First electedNovember 2, 2010
Next generalNovember 4, 2014
Campaign $$4,722,190
Term limitsN/A
Prior offices
Colorado House of Representatives
2005-2010
Education
Bachelor'sColorado State University
J.D.University of Colorado
Personal
BirthdayAugust 22, 1974
Place of birthYuma, Colorado
Net worth$132,007
Websites
Office website
Campaign website
Cory Gardner campaign logo
Cory Gardner (b. August 22, 1974, in Yuma, Colorado) is a Republican member of the U.S. House representing Colorado's 4th Congressional District. Gardner was first elected to the House in 2010.

Gardner was most recently re-elected in the 2012 election for the U.S. House, representing Colorado's 4th District.[1] He ran unopposed in the Republican primary on June 26, 2012. He then defeated incumbent Brandon Shaffer (D) and Doug Aden (Constitution Party) in the general election on November 6, 2012.[2]

Gardner began his political career as a member of the staff of U.S. Senator Wayne Allard from 2002 to 2005. He was then elected to the Colorado House of Representatives, where he served from 2005 to 2010.

Gardner is seeking election to the U.S. Senate in 2014.[3]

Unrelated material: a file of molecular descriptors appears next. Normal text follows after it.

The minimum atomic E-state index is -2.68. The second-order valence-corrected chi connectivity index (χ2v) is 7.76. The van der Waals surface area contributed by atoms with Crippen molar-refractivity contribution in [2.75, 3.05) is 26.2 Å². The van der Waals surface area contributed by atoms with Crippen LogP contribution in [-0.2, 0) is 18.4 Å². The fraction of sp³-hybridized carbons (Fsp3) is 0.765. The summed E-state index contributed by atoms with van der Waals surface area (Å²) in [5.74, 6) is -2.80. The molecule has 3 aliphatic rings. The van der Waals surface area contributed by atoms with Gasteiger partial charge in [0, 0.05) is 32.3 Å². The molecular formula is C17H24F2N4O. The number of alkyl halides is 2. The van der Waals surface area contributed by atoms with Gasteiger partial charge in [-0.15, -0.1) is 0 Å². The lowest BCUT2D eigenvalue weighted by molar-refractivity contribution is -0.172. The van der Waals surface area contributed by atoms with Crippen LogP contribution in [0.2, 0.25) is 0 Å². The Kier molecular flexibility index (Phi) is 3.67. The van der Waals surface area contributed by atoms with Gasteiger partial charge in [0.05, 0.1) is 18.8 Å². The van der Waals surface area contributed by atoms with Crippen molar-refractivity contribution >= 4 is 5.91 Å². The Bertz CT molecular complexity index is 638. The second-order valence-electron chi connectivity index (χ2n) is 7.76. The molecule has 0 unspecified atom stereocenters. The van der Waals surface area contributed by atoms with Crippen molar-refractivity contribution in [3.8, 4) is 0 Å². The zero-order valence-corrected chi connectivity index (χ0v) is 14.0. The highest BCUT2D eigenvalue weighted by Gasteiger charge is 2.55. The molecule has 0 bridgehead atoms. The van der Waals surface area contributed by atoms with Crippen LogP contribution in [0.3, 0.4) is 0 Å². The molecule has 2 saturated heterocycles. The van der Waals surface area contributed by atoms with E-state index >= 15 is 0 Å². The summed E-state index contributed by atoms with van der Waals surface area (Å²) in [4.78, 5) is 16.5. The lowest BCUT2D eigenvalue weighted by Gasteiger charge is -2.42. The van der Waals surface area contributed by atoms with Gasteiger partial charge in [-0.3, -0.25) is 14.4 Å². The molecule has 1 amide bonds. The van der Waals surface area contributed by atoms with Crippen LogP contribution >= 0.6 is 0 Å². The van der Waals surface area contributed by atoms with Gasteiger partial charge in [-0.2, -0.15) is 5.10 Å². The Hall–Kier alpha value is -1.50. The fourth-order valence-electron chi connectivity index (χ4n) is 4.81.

Based on analysis of multiple outside rankings, Gardner is an average Republican member of Congress, meaning he will vote with the Republican Party on the majority of bills.

Career

Below is an abbreviated outline of Gardner's academic, professional and political career:[4]

  • 1997: Graduated from Colorado State University, Fort Collins with B.A.
  • 2001: Graduated from University of Colorado, Boulder with J.D.
  • 2002-2005: Staff, United States Senator Wayne Allard of Colorado
  • 2005-2010: Colorado House of Representatives
  • 2011-Present: U.S. Representative from Colorado

Committee assignments

U.S. House

2013-2014

Gardner serves on the following committees:[5]

  • Energy and Commerce Committee
    • Subcommittee on Communications and Technology
    • Subcommittee on Energy and Power
    • Subcommittee on Oversight and Investigations

2011-2012

Gardner served on the following committees:[6]

  • Energy and Commerce Committee
    • Subcommittee on Energy and Power
    • Subcommittee on Environment and Economy
    • Subcommittee on Oversight and Investigations

Colorado House

2009-2010

Gardner served on the following committees while a member of the Colorado State House:

Key votes

113th Congress

CongressLogo.png

The 113th Congress has had 55 out of 5,401 introduced bills enacted into law (1%) as of November 30, 2013. Comparatively, the 112th Congress had 1.14% of introduced bills enacted into law in the first session.[7] For more information pertaining to Gardner's voting record in the 113th Congress, please see the below sections.[8]

National security

NDAA